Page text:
Two Olympics, two Tokyos: Father, son design aquatics venues decades apart

Japanese architect Paul Noritaka Tange (63), who designed the Tokyo Aquatics Center for Tokyo 2020 Olympic Games, shows his family photos of his father Kenzo Tange during an interview at his office in Tokyo, Japan May 17, 2021. Picture taken May 17, 2021. REUTERS/Naoki Ogura

TOKYO (Reuters) -When Paul Noritaka Tange won the rights to design the Aquatics Centre for the 2020 Tokyo Olympics, one of the first things he did was to visit the grave of his father: the revolutionary Pritzker-winning architect, Kenzo Tange.

"I wanted to tell him I'd grown enough to do this, too. That the office he founded was still fighting on," Paul, 63, said of his father, who died in 2005 at 91.

"I believe we're the only father and son in the world to design the same Olympics venue - and a really strong feeling of respect for my father is part of why I wanted to do this."

When the elder Tange built the Yoyogi National Gymnasium as a swimming arena for the 1964 Games, its bold floating roof and spires - evoking Japanese temples and suspension bridges - became a symbol of Japan's triumphant return to the world stage after wartime defeat, helping to make Asia's first Olympics a riotous celebration of resurrection and renewal.

But in 2021, Japan is an aging nation that has struggled for years with economic malaise, and its crowded, high-rise capital is a very different place. Re-use and sustainability are the mantras under which Paul designed his venue for a Games overshadowed by the COVID-19 pandemic.

Still, Paul used principles learned from his father, a workaholic often late for dinner, who enjoyed Jackie Chan and TV samurai dramas, and took his family on vacations to construction sites around the world.

"Our days were spent visiting Tange project construction sites. At meals, conversations were about architecture," recalled Paul in a rare interview.

"Before I really knew it, I wanted to follow the same path. It came naturally. After all, everything in daily life was architecture."

Educated in Switzerland and at Harvard, the younger Tange joined his father's firm upon graduation in 1985.

"From that point on, I came to see him as 'the Master' - and there was no way I'd ever exceed him. I'm pretty honest (with myself), so I knew even if I wanted to, I couldn't win," he said. "So I had to find my own way."

Over the ensuing decades, the two worked and built together, Paul sometimes tasked by others in the firm with persuading his father into doing something he didn't want to do - such as removing the diving platforms at Yoyogi, although the younger Tange has replicated them at his own pool "in homage".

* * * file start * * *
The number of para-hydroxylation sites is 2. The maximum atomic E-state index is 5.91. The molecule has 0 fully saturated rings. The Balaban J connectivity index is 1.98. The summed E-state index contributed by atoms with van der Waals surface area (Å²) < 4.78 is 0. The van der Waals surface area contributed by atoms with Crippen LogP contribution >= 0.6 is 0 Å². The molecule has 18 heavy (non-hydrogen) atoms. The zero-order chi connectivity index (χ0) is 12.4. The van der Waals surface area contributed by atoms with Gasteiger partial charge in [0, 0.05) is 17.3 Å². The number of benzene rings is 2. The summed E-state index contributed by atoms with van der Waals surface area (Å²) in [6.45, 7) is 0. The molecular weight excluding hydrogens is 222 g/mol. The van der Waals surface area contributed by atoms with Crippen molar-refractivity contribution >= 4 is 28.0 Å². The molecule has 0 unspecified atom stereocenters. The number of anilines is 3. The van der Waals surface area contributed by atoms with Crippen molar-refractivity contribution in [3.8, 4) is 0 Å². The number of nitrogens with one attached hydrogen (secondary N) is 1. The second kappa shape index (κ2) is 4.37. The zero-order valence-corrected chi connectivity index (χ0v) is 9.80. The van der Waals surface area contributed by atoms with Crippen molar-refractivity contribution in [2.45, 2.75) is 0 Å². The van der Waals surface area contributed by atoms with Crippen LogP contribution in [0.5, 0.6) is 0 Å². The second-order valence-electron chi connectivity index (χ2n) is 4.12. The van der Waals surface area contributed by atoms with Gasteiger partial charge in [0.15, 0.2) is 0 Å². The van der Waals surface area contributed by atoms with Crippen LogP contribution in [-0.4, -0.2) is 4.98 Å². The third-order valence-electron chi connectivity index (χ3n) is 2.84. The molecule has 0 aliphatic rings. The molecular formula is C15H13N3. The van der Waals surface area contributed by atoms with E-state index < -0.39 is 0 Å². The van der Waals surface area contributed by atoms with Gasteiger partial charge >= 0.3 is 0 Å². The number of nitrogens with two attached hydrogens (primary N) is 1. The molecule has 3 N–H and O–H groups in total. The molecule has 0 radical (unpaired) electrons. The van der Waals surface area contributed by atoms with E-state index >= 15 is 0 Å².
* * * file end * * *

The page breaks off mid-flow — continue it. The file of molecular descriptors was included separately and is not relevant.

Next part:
Despite Kenzo leaving his mark all over Tokyo, the Yoyogi Gymnasium remained the pinnacle of his fame in some ways. Designed in a year and built in 18 months, the venue was completed just over a month before the 1964 Games began.

But Kenzo had to overcome huge doubts to carry off the revolutionary design.

"There's a photo of my father and a lot of men staring at a mock-up in his office. It seemed there was one proposal after another, and it took forever to decide," Paul said.

"Basically, he was aiming for a big space where spectators could see each other, a togetherness that would raise the excitement. Then that'd transmit to the athletes, and they'd get better results."

With his own arena, the younger Tange put the same concept into play along with lines reminiscent of a bamboo forest - and asked swimmers what design tricks might make it a better place in which to swim and compete.

The biggest difference, though, is in attitude.

The elder Tange, who also designed the Hiroshima Peace Museum and the Tokyo Metropolitan Government Building, was nearly a "national architect", with structures scaled to match, his son and other experts said.

Yoyogi is also informed by history, situated on what was once a military parade ground that housed U.S. forces during the post-war Occupation.

"I think the Yoyogi stadium actually serves as the best tool to understand what the 20th century meant for Japan," said Saikaku Toyokawa, an associate professor of urban design at Chiba University.

"It encapsulates how Japan at times was at the centre of the world's attention, how it wreaked havoc on others but also regretted its history."

(Reporting by Elaine Lies and Sakura Murakami; Editing by Tom Hogue)

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